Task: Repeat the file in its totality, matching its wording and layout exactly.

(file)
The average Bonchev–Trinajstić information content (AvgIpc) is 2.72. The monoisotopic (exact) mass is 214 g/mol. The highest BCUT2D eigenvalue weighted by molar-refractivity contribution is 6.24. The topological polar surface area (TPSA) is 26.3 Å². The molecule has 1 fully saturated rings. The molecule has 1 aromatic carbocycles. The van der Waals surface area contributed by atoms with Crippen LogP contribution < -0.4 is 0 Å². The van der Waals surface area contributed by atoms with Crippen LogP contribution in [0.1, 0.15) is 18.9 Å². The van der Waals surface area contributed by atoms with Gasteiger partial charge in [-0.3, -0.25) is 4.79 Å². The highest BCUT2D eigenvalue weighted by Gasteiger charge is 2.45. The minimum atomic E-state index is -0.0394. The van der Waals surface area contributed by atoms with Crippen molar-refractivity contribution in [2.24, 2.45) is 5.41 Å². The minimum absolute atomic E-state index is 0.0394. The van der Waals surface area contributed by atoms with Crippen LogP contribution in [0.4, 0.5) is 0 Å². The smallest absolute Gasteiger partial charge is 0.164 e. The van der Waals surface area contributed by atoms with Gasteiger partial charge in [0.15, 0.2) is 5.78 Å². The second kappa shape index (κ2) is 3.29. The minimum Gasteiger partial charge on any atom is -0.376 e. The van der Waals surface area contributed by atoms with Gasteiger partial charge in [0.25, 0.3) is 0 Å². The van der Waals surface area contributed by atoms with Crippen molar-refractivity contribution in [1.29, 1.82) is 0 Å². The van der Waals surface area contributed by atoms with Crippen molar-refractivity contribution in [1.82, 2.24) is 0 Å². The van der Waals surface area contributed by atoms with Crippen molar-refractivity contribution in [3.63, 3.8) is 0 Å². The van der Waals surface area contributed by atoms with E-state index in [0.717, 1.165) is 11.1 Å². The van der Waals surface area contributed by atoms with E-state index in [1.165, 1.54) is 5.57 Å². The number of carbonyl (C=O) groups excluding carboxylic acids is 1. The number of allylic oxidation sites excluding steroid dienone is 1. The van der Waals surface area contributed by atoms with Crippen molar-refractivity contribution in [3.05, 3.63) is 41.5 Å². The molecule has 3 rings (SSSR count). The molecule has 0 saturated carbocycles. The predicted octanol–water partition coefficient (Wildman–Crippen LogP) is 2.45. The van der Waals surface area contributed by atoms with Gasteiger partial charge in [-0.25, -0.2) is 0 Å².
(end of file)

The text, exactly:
The average Bonchev–Trinajstić information content (AvgIpc) is 2.72. The monoisotopic (exact) mass is 214 g/mol. The highest BCUT2D eigenvalue weighted by molar-refractivity contribution is 6.24. The topological polar surface area (TPSA) is 26.3 Å². The molecule has 1 fully saturated rings. The molecule has 1 aromatic carbocycles. The van der Waals surface area contributed by atoms with Crippen LogP contribution < -0.4 is 0 Å². The van der Waals surface area contributed by atoms with Crippen LogP contribution in [0.1, 0.15) is 18.9 Å². The van der Waals surface area contributed by atoms with Gasteiger partial charge in [-0.3, -0.25) is 4.79 Å². The highest BCUT2D eigenvalue weighted by Gasteiger charge is 2.45. The minimum atomic E-state index is -0.0394. The van der Waals surface area contributed by atoms with Crippen molar-refractivity contribution in [2.24, 2.45) is 5.41 Å². The minimum absolute atomic E-state index is 0.0394. The van der Waals surface area contributed by atoms with Crippen LogP contribution in [0.4, 0.5) is 0 Å². The smallest absolute Gasteiger partial charge is 0.164 e. The van der Waals surface area contributed by atoms with Gasteiger partial charge in [0.15, 0.2) is 5.78 Å². The second kappa shape index (κ2) is 3.29. The minimum Gasteiger partial charge on any atom is -0.376 e. The van der Waals surface area contributed by atoms with Gasteiger partial charge in [0.25, 0.3) is 0 Å². The van der Waals surface area contributed by atoms with Crippen molar-refractivity contribution in [1.29, 1.82) is 0 Å². The van der Waals surface area contributed by atoms with Crippen molar-refractivity contribution in [1.82, 2.24) is 0 Å². The van der Waals surface area contributed by atoms with Crippen molar-refractivity contribution in [3.63, 3.8) is 0 Å². The van der Waals surface area contributed by atoms with E-state index in [0.717, 1.165) is 11.1 Å². The van der Waals surface area contributed by atoms with E-state index in [1.165, 1.54) is 5.57 Å². The number of carbonyl (C=O) groups excluding carboxylic acids is 1. The number of allylic oxidation sites excluding steroid dienone is 1. The van der Waals surface area contributed by atoms with Crippen molar-refractivity contribution in [3.05, 3.63) is 41.5 Å². The molecule has 3 rings (SSSR count). The molecule has 0 saturated carbocycles. The predicted octanol–water partition coefficient (Wildman–Crippen LogP) is 2.45. The van der Waals surface area contributed by atoms with Gasteiger partial charge in [-0.25, -0.2) is 0 Å².